While this hummingbird is more interested in pruning itself.
These leafcutter ants are fascinating! The leaf pieces they're carrying are much bigger than themselves, and they travel long distances to bring the leaves back to their nests. So be careful where you place your foot if you don't want to step on a leafcutter ant "highway".
On our night walk we stumbled upon this brave little crab, who valiantly stood up to the camera, holding his meal out as a sword - or maybe an offering?
Laura helps the head gardener at Asa Wright plant a shrub along the roadside. Some of the plants he is growing will be planted at local schools as part of Asa Wright's education program.
The students at a local school in Arima are excited to put plants from Asa Wright into the ground in their schoolyard.
Carl and Caleb want to find out more about the birds of Trinidad with their bird banding project. Each bird is catalogued and examined for general health, length of feathers, age/stage of maturity, weight, etc.
Carl holds this bird carefully to show its wing feathers - an interesting combination of juvenile and adult plumage.
Watching leatherback turtles come on shore and lay eggs on the beach at night - and in the first light of dawn - is a magical, awe-inspiring experience.
While "Corinthian" was on the hard, we accompanied our friends Dario and Sabine from TOPtoTOP (www.toptotop.org) as they left Trinidad. Laura even got to sail a few metres on their boat "Pachamama" before she had to quickly jump into the dinghy. Watch the short film about our projects here.
Another opportunity to sail with friends - we joined Michael and Nathalie as they sailed from Trinidad to Grenada. First their newly-acquired boat had to be baptised with its new name - "Marlin"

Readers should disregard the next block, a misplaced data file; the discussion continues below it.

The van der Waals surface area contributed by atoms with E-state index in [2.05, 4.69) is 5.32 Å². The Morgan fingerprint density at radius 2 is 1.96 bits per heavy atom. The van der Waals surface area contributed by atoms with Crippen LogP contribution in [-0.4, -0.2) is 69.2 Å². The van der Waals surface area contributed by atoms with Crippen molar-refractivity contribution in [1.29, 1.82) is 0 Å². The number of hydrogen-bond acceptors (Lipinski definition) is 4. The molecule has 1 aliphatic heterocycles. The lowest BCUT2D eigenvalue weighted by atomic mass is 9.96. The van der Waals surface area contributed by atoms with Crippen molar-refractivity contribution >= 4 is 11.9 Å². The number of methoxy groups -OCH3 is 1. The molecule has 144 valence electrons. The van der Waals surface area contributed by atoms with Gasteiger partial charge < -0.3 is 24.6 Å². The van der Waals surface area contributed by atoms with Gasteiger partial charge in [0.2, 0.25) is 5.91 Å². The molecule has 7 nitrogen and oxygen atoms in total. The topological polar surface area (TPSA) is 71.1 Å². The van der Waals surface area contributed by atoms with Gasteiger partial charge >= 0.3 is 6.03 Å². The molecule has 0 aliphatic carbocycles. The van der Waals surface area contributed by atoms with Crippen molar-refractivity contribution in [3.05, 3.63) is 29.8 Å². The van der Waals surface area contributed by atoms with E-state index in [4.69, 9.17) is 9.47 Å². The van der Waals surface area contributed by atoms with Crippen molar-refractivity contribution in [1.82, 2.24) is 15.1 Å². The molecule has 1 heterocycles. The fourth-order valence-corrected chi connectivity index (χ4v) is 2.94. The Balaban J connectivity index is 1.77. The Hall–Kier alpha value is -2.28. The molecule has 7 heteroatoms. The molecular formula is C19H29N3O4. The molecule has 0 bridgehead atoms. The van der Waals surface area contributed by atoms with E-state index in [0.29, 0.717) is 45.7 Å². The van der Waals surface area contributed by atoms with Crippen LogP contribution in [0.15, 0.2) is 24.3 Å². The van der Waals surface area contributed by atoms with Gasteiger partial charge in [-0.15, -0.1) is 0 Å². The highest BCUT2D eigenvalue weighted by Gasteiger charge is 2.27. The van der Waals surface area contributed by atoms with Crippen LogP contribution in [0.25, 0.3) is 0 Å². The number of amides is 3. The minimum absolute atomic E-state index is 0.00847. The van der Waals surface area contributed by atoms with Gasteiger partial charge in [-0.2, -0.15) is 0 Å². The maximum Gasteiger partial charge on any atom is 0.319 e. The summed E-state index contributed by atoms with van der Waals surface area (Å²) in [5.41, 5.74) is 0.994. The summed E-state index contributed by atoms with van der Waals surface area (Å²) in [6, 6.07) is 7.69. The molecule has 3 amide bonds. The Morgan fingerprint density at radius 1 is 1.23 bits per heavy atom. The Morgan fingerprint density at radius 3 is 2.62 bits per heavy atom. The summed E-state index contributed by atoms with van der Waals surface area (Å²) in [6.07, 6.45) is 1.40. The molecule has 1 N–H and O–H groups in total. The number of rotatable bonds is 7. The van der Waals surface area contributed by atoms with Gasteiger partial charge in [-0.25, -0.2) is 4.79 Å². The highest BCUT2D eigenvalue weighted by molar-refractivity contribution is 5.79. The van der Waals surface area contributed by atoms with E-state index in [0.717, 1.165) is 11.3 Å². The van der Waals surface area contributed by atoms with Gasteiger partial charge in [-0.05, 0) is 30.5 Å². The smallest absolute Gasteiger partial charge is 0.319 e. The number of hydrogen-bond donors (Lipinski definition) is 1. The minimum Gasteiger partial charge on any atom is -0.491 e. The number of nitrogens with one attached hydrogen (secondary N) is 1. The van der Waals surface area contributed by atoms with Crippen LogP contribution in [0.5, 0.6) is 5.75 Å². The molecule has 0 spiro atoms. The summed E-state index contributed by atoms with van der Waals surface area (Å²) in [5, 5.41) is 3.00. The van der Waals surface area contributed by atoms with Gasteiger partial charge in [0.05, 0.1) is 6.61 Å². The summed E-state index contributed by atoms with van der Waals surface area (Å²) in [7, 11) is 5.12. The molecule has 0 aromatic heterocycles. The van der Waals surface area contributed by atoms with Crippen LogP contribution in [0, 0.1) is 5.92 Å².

Back to work - Thorsten mounting our new mast steps...
...while Laura gets her first sewing lesson as she repairs our second-hand binnacle cover.
A major milestone. The mast - newly painted, with new standing rigging, new electrical cables and mast steps - is being put up again. Glen, the mast crane drive at Power Boats, did a wonderful job.
There's not a minute to lose once the mast is up, so Thorsten sets to work on the night shift. Here he is at the top of the mast, checking the standing rigging, mounting antenna, lights, etc.
Time to come down, dinner's ready! Laura has prepared a pot of spaghetti in our outdoor kitchen below "Corinthian"
More than a year after we put her on land, "Corinthian" is happy to be on her way back to the water. We feel exactly the same.
One last trip before we leave Trinidad - to Caroni Swamp. The scarlet ibises are flocking back to the mangrove trees for the night.
The trees become alive with colour as hundreds of scarlet ibises and egrets return to roost.
Our first stretch sailing west - from Grenada to Curacao.
What a coincidence! The first person we met in Curacao was Wolfgang, a German sailor who was familiar with "Indiana", the first boat Thorsten sailed on from Germany to the Canaries, and whose wife owns a DVD of our film "Hitchhiking across the Atlantic"
The floating bridge opens to let us pass as we sail into Willemstad, where we will store "Corinthian" for several months.
Back out of the water again - "Corinthian" is hauled out at Curacao Marine.